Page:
The tenth-anniversary edition of the annual Under the Radar Festival, New York’s preeminent showcase for emerging theater and performance art, is currently underway at the Public Theater and various other locations throughout downtown Manhattan. Patrick Barrett offers a recap of some of the shows on offer.

“There is no distracting me from myself.”

A ruthlessly honest meditation on death and the life that inevitably precedes it, blessing the boats: the remix takes the viewer to some strange and difficult places. Hospital dialysis units, drug-strewn bathrooms in the basement of City College, ancient elevators that shift and melt under the eyes of illness are all part of the unsettling landscape of the evening. The journey is not an easy one, but the story invites you like a ghost, not pushing or taking you by the hand, but emerging as from nothing and daring you to follow.

Written by the poet and musician Sekou Sundiata, who passed away in 2007, the play uses the author’s experience dealing with a serious illness to explore questions about life and how we tell its story to ourselves, and about where to locate the self when the body and mind are not in agreement. It is the sorrowful luck of the audience to experience this illness through the wild prism of a poet’s brain, an intensely reflective mind inclined to turns of mordant wit as often as flights of lyrical majesty. Watching the piece, I was reminded that the phrase was once “going to hear a play,” rather than “to see,” and hear is here the proper term. Sundiata’s words grow thick and entwine upon each other, creating at times a claustrophobic feeling that mirrors that of the mind trapped in a sick body. At other times, in moments of release, we are treated to the serene and grateful reflections of a man who can take a pure delight in the sun, having traveled so long through the dark. blessing the boats is a thoroughly engaging self-exploration of a young poet, full of life, who finds himself suddenly in the body of an old man. No matter where he turns, no matter what heights his mind is able to ascend or what hidden corners of the earth it can dream of, there is no distracting him from himself—no fleeing the essential yet traitorous body in which his indomitable spirit has been caged.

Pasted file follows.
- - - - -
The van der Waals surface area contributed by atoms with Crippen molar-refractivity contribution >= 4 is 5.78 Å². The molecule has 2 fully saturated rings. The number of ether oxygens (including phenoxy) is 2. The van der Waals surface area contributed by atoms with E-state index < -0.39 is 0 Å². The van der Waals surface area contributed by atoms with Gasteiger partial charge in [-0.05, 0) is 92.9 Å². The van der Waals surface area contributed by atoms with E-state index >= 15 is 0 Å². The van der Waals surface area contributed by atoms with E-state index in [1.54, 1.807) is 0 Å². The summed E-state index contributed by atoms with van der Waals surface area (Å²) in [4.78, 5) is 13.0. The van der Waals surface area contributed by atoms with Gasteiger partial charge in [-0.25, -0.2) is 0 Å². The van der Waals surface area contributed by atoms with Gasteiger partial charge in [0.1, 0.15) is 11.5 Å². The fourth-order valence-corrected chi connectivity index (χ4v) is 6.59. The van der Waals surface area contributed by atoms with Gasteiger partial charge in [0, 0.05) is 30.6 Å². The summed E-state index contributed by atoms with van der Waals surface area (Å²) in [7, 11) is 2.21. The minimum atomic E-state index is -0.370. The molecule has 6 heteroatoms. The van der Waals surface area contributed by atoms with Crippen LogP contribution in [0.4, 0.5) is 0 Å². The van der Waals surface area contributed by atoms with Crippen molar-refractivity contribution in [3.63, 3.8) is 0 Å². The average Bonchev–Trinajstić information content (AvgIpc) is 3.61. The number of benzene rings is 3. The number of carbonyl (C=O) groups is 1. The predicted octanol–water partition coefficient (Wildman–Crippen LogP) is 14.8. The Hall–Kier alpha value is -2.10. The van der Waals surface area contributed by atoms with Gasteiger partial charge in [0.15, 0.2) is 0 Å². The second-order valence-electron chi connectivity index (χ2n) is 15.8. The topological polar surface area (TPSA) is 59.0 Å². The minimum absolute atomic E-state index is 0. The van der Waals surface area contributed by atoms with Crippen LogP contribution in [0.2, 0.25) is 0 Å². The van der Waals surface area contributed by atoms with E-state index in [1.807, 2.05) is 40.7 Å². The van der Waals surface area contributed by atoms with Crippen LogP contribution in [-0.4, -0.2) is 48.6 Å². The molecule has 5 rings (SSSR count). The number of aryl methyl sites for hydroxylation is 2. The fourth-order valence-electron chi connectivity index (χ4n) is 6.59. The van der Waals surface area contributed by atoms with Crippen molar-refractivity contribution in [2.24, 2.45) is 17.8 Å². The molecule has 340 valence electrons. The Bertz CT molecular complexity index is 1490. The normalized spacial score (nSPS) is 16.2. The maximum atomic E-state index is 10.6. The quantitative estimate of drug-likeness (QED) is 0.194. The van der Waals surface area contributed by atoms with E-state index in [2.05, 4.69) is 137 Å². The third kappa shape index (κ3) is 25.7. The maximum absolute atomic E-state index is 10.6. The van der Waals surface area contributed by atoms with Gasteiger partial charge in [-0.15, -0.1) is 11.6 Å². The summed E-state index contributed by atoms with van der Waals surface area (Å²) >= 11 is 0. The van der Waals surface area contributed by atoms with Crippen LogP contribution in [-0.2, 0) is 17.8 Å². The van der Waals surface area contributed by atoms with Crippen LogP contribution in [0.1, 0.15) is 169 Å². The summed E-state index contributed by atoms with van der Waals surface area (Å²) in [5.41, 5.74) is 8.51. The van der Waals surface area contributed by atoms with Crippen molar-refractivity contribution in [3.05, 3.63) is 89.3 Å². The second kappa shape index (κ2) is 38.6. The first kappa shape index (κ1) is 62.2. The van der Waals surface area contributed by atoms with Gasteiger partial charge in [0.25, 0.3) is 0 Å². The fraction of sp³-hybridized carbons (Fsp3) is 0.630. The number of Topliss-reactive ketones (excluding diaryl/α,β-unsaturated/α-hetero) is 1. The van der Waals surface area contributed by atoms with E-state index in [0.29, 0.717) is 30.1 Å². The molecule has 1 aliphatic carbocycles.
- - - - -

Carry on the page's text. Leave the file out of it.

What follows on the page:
Performed in this incarnation by Mike Ladd, Will Power, and a deft Carl Hancock Rux, the show takes on an added power. All three are men of letters themselves, all men who knew the author before his passing, and brought to life by these performers (and the easy, sure directing of Rhodessa Jones), the play takes on a hauntingly beautiful, almost ritual quality. It invites us to observe an act that feels private and very profound—poets blessing, in death, one of their own.

“One minute you’re telling us about boob jobs, and the next minute you’re reading Aeschylus.”

FEAST, written and directed by Andrew Ondrejcak, attacks very similar issues with a very different approach. The tone of the evening is made clear from the very start, with audience members welcomed into this absurdist, “big-ole sloppy fat-ass feast” by music from Handel’s Belshazzar, the disquisitive gaze of the gold-wigged performers, and whoopee cushions on every other seat. Yes, whoopee cushions. Taking as its subject the last supper of that famously-doomed monarch—FEAST gives us a wackier, belchier meal, with decidedly more boobs than the Biblical version (if I recall correctly). The texture is odd and uneven—designedly so—with bouts of semi-philosophical musing and paeans to the digestive tract interstitched with mad scherzos of gulps and farts that last, just maybe, a little too long.

The main point seems to be that love and shit can coexist, a valid and by no means obvious thesis that nevertheless feels a bit belabored here. Indeed, the past, the present, the future, the plight of the eternal soul all seem like bizarre and remote concerns juxtaposed with with a half-digested veggie burger. How indeed, as one character asks, to “reconcile the plight of my soul with the piles of doo doo all around me”? Once asked, the question is batted around, assailed from all sides, above and below (mostly below). And though the play takes some body shots at philosophy, it never seems to make solid contact. There are moments where the absurdity provides the outrageous and somehow touching fun that only absurdity can, as when one of Belshazzar’s concubines delivers an oddly sensual monologue on the subject of digesting a sausage, or when the great king himself (played by Reg E. Cathey) sonorously laments the unraveling of his kingdom. And much to its credit, the play never takes itself too seriously. But altogether it may be a bit too manic for its own good, the glitter and doom of it all lying over what ultimately is little substance.

blessing the boats: the remix and FEAST run through Sunday at the Public Theater, 425 Lafayette Street, New York. Photography by Georgia Neirheim.

Patrick Barrett is a playwright living in New York whose work has appeared at The Flea Theater, the Abrons Arts Center, and the Edinburgh Fringe Festival. He is a graduate of Columbia University.

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